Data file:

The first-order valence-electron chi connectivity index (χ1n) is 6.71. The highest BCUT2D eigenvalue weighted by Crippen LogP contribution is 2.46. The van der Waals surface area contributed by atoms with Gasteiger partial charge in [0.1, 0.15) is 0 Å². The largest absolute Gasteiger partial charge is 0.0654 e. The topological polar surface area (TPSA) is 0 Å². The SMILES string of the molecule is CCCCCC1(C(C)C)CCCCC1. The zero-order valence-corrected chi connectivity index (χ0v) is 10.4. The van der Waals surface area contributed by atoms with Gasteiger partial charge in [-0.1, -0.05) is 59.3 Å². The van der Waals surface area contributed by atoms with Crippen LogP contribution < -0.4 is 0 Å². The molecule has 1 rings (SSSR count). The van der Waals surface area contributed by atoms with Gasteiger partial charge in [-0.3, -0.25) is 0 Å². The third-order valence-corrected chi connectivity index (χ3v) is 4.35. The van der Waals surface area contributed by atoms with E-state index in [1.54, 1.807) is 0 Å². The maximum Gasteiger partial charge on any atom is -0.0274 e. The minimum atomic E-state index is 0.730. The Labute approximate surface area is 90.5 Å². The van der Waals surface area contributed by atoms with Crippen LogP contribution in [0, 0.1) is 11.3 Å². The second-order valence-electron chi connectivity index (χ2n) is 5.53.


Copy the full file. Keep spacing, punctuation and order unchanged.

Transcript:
The first-order valence-electron chi connectivity index (χ1n) is 6.71. The highest BCUT2D eigenvalue weighted by Crippen LogP contribution is 2.46. The van der Waals surface area contributed by atoms with Gasteiger partial charge in [0.1, 0.15) is 0 Å². The largest absolute Gasteiger partial charge is 0.0654 e. The topological polar surface area (TPSA) is 0 Å². The SMILES string of the molecule is CCCCCC1(C(C)C)CCCCC1. The zero-order valence-corrected chi connectivity index (χ0v) is 10.4. The van der Waals surface area contributed by atoms with Gasteiger partial charge in [-0.1, -0.05) is 59.3 Å². The van der Waals surface area contributed by atoms with Crippen LogP contribution < -0.4 is 0 Å². The molecule has 1 rings (SSSR count). The van der Waals surface area contributed by atoms with Gasteiger partial charge in [-0.3, -0.25) is 0 Å². The third-order valence-corrected chi connectivity index (χ3v) is 4.35. The van der Waals surface area contributed by atoms with E-state index in [1.54, 1.807) is 0 Å². The maximum Gasteiger partial charge on any atom is -0.0274 e. The minimum atomic E-state index is 0.730. The Labute approximate surface area is 90.5 Å². The van der Waals surface area contributed by atoms with Crippen LogP contribution in [0, 0.1) is 11.3 Å². The second-order valence-electron chi connectivity index (χ2n) is 5.53.